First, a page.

At that time, Roy acquired a new companion, Max, a short-haired black tomcat with a sturdy muscular body and a forthright personality. Previously living the life of a homeless alley cat, with battle scars and mange to prove it, under Roy’s benign influence Max already looked healthier. He had quickly made himself sublimely at home on Roy’s rooftop, even jumping with reckless innocence across the chasm onto the chimney stack of The Good Samaritan pub next door and sunning himself among the chimney pots. As Roy and I enjoyed our tea and idle conversation upon the roof top beneath the sunshine and slow-moving clouds, with astute opportunism Max took advantage of the companionable shade we created, stretching out beneath our seats.

Moving between his rooftop flat and the studio down in Cable St, where he made his sculptures, it was a modest yet enviable existence Roy carved out for himself. As I said “Goodbye”, he handed me a bag with the noble paper mache lion that I bought from him, which now sits upon my desk as a constant reminder of Roy’s vision. I do not know if Roy Emmins’ placid spirit was the result of the life he has created for himself or whether his personality led him to seek out these calm spaces conducive to his sympathetic nature. So instead I must credit it all to the unique quality of his inventive imagination, creating such a prodigious range of work with constantly renewing delight.


We are seeking a permanent home for Roy’s sculptures where they can be displayed – a museum, a gallery, or a local school or city farm perhaps? If you can help please drop a line to


Max contemplates a death-defying leap onto the chimney stack  of The Good Samaritan pub next door

Roy Emmins’ paper maché lion

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Roy Emmins, Sculptor

10 Responses leave one →
  1. Leana Pooley permalink
    July 18, 2021

    I have loved reading this although I’m sad that it will all be swept away.

  2. Ann V permalink
    July 18, 2021

    Roy’s roof garden looks like a little bit of Heaven on Earth. Lets hope that his collection of sculptures can be found a good home where they can be appreciated.

  3. July 18, 2021

    RIP Roy Emmins. Whatr a wonderful rooftop garden. I hope a place will be fund for all of Roy’s sculptures. But what about Max? What is going to happen to Max?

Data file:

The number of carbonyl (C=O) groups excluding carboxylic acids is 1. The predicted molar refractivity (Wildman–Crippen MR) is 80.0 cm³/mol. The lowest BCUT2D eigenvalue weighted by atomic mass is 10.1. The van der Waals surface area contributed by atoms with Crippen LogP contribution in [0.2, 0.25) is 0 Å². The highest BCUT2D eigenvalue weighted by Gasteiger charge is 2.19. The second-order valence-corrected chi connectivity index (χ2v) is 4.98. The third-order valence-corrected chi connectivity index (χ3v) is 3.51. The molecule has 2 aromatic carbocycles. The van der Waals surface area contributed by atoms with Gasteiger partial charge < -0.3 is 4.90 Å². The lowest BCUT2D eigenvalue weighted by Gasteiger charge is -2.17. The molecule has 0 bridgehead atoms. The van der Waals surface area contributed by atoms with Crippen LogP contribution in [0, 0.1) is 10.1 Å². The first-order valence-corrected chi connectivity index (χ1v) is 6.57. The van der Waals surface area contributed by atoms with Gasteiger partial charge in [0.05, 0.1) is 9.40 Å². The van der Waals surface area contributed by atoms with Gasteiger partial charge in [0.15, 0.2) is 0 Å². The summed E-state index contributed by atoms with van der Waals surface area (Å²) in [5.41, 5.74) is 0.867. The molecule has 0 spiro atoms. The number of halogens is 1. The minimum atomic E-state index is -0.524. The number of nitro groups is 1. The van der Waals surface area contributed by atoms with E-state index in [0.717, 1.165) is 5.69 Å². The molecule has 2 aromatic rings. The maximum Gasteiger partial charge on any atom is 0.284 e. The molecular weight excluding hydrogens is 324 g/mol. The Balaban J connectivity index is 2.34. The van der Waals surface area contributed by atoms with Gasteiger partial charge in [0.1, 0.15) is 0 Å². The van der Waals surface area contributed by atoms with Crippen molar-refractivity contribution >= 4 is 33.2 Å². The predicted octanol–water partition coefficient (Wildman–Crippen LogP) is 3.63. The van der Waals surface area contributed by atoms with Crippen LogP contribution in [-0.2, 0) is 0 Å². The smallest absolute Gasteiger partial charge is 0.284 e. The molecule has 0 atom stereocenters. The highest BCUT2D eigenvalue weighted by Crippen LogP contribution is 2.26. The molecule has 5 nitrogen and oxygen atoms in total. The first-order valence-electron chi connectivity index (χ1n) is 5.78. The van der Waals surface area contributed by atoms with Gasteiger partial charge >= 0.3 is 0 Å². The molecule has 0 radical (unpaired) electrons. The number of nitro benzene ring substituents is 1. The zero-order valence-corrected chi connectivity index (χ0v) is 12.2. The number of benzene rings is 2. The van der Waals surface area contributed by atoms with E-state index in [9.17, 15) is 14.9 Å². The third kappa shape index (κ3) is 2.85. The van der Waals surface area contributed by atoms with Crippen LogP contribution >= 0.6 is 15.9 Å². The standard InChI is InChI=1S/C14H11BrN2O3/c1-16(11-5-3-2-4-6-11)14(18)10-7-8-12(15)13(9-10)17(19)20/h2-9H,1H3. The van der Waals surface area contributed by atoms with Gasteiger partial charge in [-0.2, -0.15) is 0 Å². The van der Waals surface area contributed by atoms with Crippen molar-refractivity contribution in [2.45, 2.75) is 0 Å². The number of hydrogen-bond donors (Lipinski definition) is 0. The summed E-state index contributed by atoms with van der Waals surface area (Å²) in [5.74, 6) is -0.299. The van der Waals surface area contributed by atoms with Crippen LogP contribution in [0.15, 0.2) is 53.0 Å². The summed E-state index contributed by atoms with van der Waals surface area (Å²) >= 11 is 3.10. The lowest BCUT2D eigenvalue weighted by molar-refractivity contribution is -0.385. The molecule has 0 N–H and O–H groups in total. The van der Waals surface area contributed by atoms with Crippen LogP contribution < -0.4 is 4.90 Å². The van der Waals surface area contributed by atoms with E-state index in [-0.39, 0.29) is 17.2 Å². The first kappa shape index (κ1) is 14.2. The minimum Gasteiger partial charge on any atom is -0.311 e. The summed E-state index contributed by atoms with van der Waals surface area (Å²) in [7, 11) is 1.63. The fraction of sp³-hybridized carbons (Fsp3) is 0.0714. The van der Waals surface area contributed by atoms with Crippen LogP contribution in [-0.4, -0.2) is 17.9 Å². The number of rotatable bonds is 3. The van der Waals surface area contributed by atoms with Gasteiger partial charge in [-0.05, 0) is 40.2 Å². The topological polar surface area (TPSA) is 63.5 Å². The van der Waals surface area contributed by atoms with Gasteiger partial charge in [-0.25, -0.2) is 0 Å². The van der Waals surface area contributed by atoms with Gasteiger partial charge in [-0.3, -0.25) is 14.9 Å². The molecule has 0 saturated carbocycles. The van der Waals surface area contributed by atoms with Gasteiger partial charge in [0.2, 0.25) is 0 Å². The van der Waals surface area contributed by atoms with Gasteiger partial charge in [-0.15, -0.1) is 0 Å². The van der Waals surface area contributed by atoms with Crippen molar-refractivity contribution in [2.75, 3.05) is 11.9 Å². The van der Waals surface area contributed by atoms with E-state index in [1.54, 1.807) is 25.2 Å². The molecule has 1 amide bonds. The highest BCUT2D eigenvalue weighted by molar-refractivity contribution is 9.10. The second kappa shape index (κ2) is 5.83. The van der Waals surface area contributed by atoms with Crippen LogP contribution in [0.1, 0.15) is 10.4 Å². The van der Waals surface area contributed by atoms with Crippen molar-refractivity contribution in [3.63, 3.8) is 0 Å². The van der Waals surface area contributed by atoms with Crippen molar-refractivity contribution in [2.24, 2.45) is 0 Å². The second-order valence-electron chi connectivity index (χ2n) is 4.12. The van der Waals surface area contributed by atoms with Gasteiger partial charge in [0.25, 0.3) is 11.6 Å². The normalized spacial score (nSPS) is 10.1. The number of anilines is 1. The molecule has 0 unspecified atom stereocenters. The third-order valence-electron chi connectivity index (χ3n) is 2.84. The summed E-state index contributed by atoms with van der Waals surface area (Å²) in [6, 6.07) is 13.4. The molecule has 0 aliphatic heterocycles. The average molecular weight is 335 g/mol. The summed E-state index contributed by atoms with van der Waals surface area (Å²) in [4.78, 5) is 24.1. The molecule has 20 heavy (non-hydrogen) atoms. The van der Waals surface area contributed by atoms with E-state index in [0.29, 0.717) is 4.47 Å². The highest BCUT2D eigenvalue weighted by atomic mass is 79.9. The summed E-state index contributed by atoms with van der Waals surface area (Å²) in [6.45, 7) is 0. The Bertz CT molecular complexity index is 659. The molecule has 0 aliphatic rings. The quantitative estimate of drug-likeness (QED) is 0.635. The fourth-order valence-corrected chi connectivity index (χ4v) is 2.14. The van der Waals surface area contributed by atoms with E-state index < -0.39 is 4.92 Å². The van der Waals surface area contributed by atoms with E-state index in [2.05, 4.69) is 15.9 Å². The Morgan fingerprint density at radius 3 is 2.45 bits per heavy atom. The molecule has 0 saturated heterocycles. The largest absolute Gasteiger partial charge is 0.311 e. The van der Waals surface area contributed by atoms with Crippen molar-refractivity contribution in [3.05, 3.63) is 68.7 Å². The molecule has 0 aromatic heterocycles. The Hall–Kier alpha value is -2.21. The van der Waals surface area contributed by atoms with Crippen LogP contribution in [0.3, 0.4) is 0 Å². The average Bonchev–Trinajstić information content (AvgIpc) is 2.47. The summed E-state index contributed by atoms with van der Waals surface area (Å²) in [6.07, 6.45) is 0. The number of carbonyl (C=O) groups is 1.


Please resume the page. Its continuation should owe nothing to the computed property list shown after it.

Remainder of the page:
4. Sue permalink
    July 18, 2021

    What a lovely spot. That lion is wonderful.
    R.I.P. Roy.

  5. July 18, 2021

    A delightful story about a most interesting individual. What a lovely garden & sculptures …and Max the cat whom I hope, is re-homed to live happily ever after. RIP Roy

  6. July 18, 2021

    What a lovely gentleman. So creative and kind. The fact the hospital allowed him to stay on in residence after his retirement speaks volumes.

    And what a fantastic location for a garden.

  7. Harriette permalink
    July 18, 2021

    Lovely article about a talented man. So sorry he is gone.

  8. suzy permalink
    July 19, 2021

    Ahhh just loved this so much. Travel well dear Mr Emmins. Travel well. x

  9. John Parham permalink
    July 19, 2021

    Was a week on the ward in the Royal London last May up on the 13th floor with spectacular views from my window west over London – I could see Roy’s garden very well, and a couple of times spotted him pottering about there.

    I told him this when I met him not long after and he joked benignly ‘Ah, so that was you watching me, I thought someone was!’

    Much missed dear old man.

  10. Bernie permalink
    July 19, 2021

    Sic transit gloria mundi.

    From 1953 to 1956, 65 years ago (really!?) I worked at the London Hospital Medical College, in Turner St, and I am sorry to say that among the innocent things I did in the course of that work there was also one less-than-innocent act of pollution that pumped evil-smelling (but not very harmful) vapours out into the air. Happy that Roy and his garden were not there then!